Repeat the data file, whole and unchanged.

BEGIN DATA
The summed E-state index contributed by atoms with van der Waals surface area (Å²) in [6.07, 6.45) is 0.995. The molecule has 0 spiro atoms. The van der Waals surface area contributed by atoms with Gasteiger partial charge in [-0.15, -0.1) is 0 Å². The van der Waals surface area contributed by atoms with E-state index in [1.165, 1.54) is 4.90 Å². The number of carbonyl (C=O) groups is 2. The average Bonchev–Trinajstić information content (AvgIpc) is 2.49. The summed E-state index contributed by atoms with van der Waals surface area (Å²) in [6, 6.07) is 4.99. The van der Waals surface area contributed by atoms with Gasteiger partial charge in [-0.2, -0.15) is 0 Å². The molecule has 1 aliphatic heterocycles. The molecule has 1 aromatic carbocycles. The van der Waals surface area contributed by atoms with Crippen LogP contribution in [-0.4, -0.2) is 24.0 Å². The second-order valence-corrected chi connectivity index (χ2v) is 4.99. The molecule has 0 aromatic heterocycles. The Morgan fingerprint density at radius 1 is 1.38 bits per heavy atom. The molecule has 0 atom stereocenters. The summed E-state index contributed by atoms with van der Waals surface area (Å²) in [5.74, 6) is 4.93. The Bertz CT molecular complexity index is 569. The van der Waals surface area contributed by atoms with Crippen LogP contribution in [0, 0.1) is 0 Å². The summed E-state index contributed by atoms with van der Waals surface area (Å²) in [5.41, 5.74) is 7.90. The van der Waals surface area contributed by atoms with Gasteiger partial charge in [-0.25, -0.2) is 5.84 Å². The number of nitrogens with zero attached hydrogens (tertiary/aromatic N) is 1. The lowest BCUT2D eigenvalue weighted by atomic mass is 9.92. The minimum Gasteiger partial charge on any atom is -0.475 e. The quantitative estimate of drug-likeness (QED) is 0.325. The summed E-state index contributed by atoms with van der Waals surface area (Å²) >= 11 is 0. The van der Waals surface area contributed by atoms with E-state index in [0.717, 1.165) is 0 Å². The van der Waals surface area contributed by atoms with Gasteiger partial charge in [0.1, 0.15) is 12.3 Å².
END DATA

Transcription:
The summed E-state index contributed by atoms with van der Waals surface area (Å²) in [6.07, 6.45) is 0.995. The molecule has 0 spiro atoms. The van der Waals surface area contributed by atoms with Gasteiger partial charge in [-0.15, -0.1) is 0 Å². The van der Waals surface area contributed by atoms with E-state index in [1.165, 1.54) is 4.90 Å². The number of carbonyl (C=O) groups is 2. The average Bonchev–Trinajstić information content (AvgIpc) is 2.49. The summed E-state index contributed by atoms with van der Waals surface area (Å²) in [6, 6.07) is 4.99. The van der Waals surface area contributed by atoms with Gasteiger partial charge in [-0.2, -0.15) is 0 Å². The molecule has 1 aliphatic heterocycles. The molecule has 1 aromatic carbocycles. The van der Waals surface area contributed by atoms with Crippen LogP contribution in [-0.4, -0.2) is 24.0 Å². The second-order valence-corrected chi connectivity index (χ2v) is 4.99. The molecule has 0 aromatic heterocycles. The Morgan fingerprint density at radius 1 is 1.38 bits per heavy atom. The molecule has 0 atom stereocenters. The summed E-state index contributed by atoms with van der Waals surface area (Å²) in [5.74, 6) is 4.93. The Bertz CT molecular complexity index is 569. The van der Waals surface area contributed by atoms with Crippen LogP contribution in [0, 0.1) is 0 Å². The summed E-state index contributed by atoms with van der Waals surface area (Å²) in [5.41, 5.74) is 7.90. The van der Waals surface area contributed by atoms with Gasteiger partial charge in [-0.25, -0.2) is 5.84 Å². The number of nitrogens with zero attached hydrogens (tertiary/aromatic N) is 1. The lowest BCUT2D eigenvalue weighted by atomic mass is 9.92. The minimum Gasteiger partial charge on any atom is -0.475 e. The quantitative estimate of drug-likeness (QED) is 0.325. The summed E-state index contributed by atoms with van der Waals surface area (Å²) >= 11 is 0. The van der Waals surface area contributed by atoms with E-state index in [0.717, 1.165) is 0 Å². The van der Waals surface area contributed by atoms with Gasteiger partial charge in [0.1, 0.15) is 12.3 Å².